Our case illustrates the importance of VCE to assist in the diagnosis of GI bleeding in pediatric VAD patients. In adult VAD patients, VCE is safe and effective, with diagnostic yields up to 80% (8,9). The main diagnostic advantage of VCE is its ability to diagnose small bowel bleeding sources given the difficulty viewing this area with endoscopy. Compared with push enteroscopy, VCE demonstrates equal to superior efficacy in detecting small bowel bleeding sites, with a meta-analysis comparing the two modalities suggesting that VCE has a diagnostic yield of 63% compared with 26% in push enteroscopy (10).
The outcome of our case is consistent with the findings of previous adult studies with the ability to diagnosis a GI source of bleeding with no patient or cardiac device-related complications. The source of bleeding could have been identified with gastroscopy; however, VCE yielded the same diagnostic outcome while eliminating the need for anesthetic and potential bleeding and perforation associated with gastroscopy. In adult VAD patients with suspected GI bleeding, a VCE first strategy has resulted in fewer explorations and a similar diagnostic yield compared with push enteroscopy (11).
Despite the positive outcomes, our case also highlights a few common issues with VCE as an investigation choice in pediatric VAD patients. Concerns were raised over interactions between the capsule and cardiac devices. To date, no studies in adults have shown interference between video capsules and intracardiac devices (10), and cardiology agreed to proceed with VCE following consultation with adult and pediatric gastroenterology and the VAD team
Additionally, while VCE is a sensitive diagnostic tool, it cannot be used for therapeutic interventions. In high-risk patients finding, the source of bleeding and evaluating the response to conservative measures decreases the risk for the patient and leaves the option to pursue endoscopy if hemostasis cannot be achieved. Timing of investigation of acute GI bleed also influences the translation to therapeutic management and patient outcomes. Upper endoscopy is recommended to be done within 24 hours of an acute upper GI bleed for optimal mortality benefit, with no added mortality benefit of doing so sooner (12,13). Optimal timing of VCE is comparable: performing VCE within 24 hours of presentation yields greater diagnostic accuracy and translates to a higher therapeutic intervention rate, both of which decrease with each passing day (14). In our case, VCE was performed 5 days after initial presentation, primarily due to the lack of familiarity with it and time taken for decision-making. Ultimately, our case was not negatively impacted by a later capsule study. VCE still identified a bleeding source and treated with appropriate conservative management.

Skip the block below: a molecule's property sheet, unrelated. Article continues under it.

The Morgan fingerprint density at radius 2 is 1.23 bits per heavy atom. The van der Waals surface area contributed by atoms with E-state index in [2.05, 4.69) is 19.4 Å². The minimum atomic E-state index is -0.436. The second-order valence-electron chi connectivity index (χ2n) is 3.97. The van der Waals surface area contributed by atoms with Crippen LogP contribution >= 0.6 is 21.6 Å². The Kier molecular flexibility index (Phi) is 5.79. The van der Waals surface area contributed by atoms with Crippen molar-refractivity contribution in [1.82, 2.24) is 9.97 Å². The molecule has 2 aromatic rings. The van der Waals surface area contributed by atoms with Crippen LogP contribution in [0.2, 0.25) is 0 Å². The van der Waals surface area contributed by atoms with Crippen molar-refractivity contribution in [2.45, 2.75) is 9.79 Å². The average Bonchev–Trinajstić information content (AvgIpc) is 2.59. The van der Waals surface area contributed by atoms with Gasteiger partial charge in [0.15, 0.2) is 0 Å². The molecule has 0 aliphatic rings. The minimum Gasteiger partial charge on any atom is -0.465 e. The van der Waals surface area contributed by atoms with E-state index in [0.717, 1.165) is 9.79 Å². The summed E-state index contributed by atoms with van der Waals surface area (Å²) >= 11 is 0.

While VCE can be helpful, it may not provide complete assessment of the GI tract, as the recording typically ends in the small intestine, leaving the large intestine unexplored (15). In addition, as noted with our patient, the capsule may remain in the stomach for the recording period and fail to provide images of the small bowel. In our case, this was most likely related to reduced gastric motility. Completion rates can improve with longer capsule battery life, administration of gastric promotility agents (when safe) in cases where the capsule remains in the stomach for >1 hour, or with direct endoscopic placement of the capsule into the duodenum (16,17).
Our case demonstrates that VCE can be safely applied in a pediatric patient with a VAD, with a diagnostic yield that guided clinical management. Further studies on safety, efficacy, and complications in pediatric VAD patients are necessary to establish its role in the care of this patient population.
The Research Ethics Board at our institution qualified this project as a Case Report and was thus exempt from ethical review. Written informed consent was obtained from the patient’s parent to publish the case details and associated images presented in this case study.